A good headset makes an already incredibly useful device – the cellphone – even more useful by adding hands-free features. The new SoundID SIX Bluetooth headset has several interesting features that promise even more usefulness.
The SoundID SIX is…
- Smal l- 1.875″ x 0.6″ x 0.375″ (48 x 15.4 x 9.5 mm)
- Light – Weighs less than .30 ounces (8.6 grams)
- Well-powered – ‘Advanced Lithium Polymer battery’ gives 4 hours talk time and 75 hours standby
- Clear – using Bluetooth 2.1, EDR, and eSCO standards with a 33 foot range
- Comfortable – with three sizes of ‘Real Comfort’ earloops and an ear clip and padding options
- Convenient – with a standard micro-USB and an included charge/sync cable and AC-USB ‘wall wart’ (one of the smallest I have ever seen.)
- $129.99 MSRP
Beyond the basics, it also brags about some special features…
- EarPrint 3.0 app for most smartphones to customize and control the unit
- 3x Noise Cancellation, using three microphones to minimize wind and other background noises
- Active Connect connects up to two Bluetooth sources for calls, music, and other audio HD
- SmartTouch Sensor controls all features in a single smooth controller.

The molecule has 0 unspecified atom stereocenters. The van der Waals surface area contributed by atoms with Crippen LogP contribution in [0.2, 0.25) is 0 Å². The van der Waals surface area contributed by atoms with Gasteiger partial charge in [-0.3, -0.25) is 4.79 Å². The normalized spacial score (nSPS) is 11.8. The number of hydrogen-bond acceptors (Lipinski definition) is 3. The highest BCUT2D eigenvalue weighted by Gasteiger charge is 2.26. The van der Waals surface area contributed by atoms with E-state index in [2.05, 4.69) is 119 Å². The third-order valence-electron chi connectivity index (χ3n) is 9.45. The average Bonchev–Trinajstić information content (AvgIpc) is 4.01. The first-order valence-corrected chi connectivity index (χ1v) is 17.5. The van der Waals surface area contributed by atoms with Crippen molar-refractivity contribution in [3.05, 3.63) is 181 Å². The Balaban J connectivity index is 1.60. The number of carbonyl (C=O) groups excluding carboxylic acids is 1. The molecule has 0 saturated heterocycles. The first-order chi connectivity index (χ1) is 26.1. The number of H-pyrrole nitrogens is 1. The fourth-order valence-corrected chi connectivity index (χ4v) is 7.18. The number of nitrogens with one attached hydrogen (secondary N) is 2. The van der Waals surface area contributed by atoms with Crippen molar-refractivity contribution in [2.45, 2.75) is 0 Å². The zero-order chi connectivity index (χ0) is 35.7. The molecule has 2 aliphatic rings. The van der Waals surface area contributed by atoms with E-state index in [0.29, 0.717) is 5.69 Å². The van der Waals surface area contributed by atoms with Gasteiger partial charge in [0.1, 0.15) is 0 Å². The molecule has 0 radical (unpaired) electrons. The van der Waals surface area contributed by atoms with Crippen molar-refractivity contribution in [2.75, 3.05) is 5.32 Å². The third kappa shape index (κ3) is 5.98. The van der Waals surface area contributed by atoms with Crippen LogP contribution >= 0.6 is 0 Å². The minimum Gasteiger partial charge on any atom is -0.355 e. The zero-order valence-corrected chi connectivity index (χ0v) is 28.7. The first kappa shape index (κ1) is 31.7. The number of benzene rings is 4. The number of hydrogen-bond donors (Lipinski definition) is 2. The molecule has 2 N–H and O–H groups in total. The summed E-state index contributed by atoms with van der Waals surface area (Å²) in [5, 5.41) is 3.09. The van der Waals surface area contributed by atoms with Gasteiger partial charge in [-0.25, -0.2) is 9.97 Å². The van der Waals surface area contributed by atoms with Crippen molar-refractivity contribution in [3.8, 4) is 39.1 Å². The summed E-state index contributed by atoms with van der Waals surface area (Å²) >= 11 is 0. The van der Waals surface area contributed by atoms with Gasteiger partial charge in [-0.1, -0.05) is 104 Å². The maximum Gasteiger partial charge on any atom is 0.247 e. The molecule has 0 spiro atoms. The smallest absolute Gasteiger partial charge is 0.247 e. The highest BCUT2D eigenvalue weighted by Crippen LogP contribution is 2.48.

- PassThru Mode amplifies background noises when not taking a call or playing music
- Caller ID and Voice Prompts enhance the hands-free experience
- Voice Menu offers up to five voice-activated commands
- Text to Speech reads SMS messages for you.
To begin with, let’s check out the basic functions. I did all tests with a fully-charged SIX headset paired to my Samsung Epic 4G phone, playing music with the PowerAmp app.
SET-UP was a piece of cake. The instructions are pretty minimal and better info is available on-line, but the unit was easy to charge and pair up. I did have one issue after about a week of no use in which it did not pair and I ended up having to dismount the SIX from my phone and start it over again but it has been fine since that.
RANGE was about normal for a Bluetooth device. They claim 33 feet which generally means ‘line of sight’. In my older, wooden framed house, I was fine when I could see the phone but turning any corners resulted in minor ‘popping’ (very brief loss of signal that comes back suddenly at the etc. volume, making a ‘pop’ as it does.) Going out the nearest door, or downstairs resulted in more frequent and/or longer-lasting ‘pops’ until I crossed the imaginary boundary and lost the signal. There was never any real static or loss of quality.
BATTERY LIFE is about as described. After an hour of use I was at 90% (as per the ‘Battery’ feature of the EarPrint app). It was at 60% at two hours, and under 10% at almost four hours of continuous play.
COMFORT is trickier for me. I’m a big guy and a lot of things don’t quite fit right (“One size fits all” is such a lie!) I tried all three sizes of earloops and the included over the ear clip and padding. Each felt fine for the most part, but each allowed a different corner of the very rectangular SIX to touch- just a little bit- which ranged from minor irritation to pretty annoying over time.